7 April 2002 | DeeNine-2
A kind of naturalistic delight
Thomas is a bitter old man who feels he has been cheated out of the life that was rightly his because he and another boy were switched at birth during a fire at the hospital. Alfred, the other boy, lives a life of privilege and becomes rich. Thomas is jealous. But in another sense Thomas needs to believe that he was switched because he falls in love with his sister Alice. If he really was switched, they are not related.
This is just one of the ironic witticisms spun out by Jaco van Dormael, who wrote and directed this striking and totally original bit of life triumphant. Veteran French actor Michel Bouquet plays Thomas as an old man, sneaking cigarettes in the old folks home, reliving his memories, plotting his revenge. Jo De Backer plays Thomas as a slightly nerdish young man, consumed by the loss of his beloved sister in a fire when she was about eleven or twelve. One day by accident he spots a woman who reminds him of his sister. He follows her, they fall in love, and it turns out she is married to Alfred! Thomas Godet plays the little boy Thomas with charm and a touching vulnerability. He is picked on and bullied by Alfred and his friends who taunt him with, "van Chickensoup!" (I wonder if the French Academie approves of this vulgar Anglais.) Sandrine Blancke plays Thomas's cute and impish older sister. Mireille Perrier plays Evelyne, who is the woman who reminds Thomas of his sister.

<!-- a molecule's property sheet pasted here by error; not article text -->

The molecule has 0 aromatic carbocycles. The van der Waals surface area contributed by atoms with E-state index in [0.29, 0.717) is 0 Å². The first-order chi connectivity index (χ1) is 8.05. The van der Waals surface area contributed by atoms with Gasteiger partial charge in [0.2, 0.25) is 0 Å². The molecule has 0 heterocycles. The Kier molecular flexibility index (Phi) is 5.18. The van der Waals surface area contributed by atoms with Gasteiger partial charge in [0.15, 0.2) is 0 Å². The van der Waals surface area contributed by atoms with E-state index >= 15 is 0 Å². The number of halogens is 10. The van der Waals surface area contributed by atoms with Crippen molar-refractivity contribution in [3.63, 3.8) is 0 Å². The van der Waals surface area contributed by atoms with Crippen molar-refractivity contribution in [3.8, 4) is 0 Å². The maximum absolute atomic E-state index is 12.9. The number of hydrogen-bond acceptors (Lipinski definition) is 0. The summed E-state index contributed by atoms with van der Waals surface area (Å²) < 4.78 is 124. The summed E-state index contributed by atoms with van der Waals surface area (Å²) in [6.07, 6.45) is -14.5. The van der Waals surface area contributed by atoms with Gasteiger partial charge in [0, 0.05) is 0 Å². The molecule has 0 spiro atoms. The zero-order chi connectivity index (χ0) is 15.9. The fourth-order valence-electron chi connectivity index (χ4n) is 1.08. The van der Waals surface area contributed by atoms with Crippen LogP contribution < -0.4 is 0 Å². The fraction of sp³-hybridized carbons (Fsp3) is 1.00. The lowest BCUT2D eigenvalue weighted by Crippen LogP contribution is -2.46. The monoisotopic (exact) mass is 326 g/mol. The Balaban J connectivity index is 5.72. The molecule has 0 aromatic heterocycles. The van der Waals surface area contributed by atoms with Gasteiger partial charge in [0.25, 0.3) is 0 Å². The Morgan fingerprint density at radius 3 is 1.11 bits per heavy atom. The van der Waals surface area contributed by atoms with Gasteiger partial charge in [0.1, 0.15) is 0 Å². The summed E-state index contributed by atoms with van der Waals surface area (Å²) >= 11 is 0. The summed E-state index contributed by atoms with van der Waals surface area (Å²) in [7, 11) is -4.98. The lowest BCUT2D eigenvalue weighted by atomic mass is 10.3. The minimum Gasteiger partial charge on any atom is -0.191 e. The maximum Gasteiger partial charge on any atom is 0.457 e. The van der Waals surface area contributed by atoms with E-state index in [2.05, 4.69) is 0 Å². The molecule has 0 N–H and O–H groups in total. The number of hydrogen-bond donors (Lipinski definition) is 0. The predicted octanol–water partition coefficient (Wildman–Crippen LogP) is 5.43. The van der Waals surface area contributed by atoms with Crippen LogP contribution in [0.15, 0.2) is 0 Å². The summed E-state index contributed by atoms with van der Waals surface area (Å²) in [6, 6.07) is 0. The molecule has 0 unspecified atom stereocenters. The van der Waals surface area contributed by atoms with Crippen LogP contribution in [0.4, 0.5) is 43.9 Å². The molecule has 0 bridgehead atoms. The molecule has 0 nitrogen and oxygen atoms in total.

In a sense this is a romantic comedy, but be warned that in the French cinema a hint of incest is seldom looked on as shocking, rather as something almost akin to nostalgia. And certainly every woman should have a lover and every man a mistress. In another sense this is an art film that plays with time, using both flashbacks and flash forwards to present a story filled with spooky coincidences, punctuated with fantasy and a kind of naturalistic glorification of life epitomized in the catchy tune, "Boom!" that weaves its way in and out of the story, a tune you might have trouble getting out of your head, so be forewarned. ("Boom! When your heart goes boom! It's love, love, love!" written and performed by Charles Trenet.) There is also as aspect of sentimentality, especially in the resolution, that provides a sweet contrast with the naturalistic pathos. When the words that Alice spoke as a child is reprised by Evelyne (although she could not have known what Alice had said) we are delighted, and Thomas is a little rattled.. ("Do you like my hands?" she asks, holding them up. "Which hand do you prefer?")
The bitter old man learns that he really had the better of it all along (and so he does somewhat the opposite of what he had intended) and indeed we in the audience realize that how we might feel about life, looking back on it, might really just depend on how we choose to feel about it. Dormael's message seems to be that love makes life worth living. We are left with the sense that there is a time for love, and that time passes, and we have to accept that and celebrate the memory.
Best scene: Ten-year-old Thomas sees his perhaps 11-year-old sister rising out of the bath tub. (We see only his widening eyes; this is a discreet movie.) He says, "I...didn't know you had breasts." She replies (deadpanning the pride of a pre-adolescence girl), "I thought you'd read about them in the newspapers."
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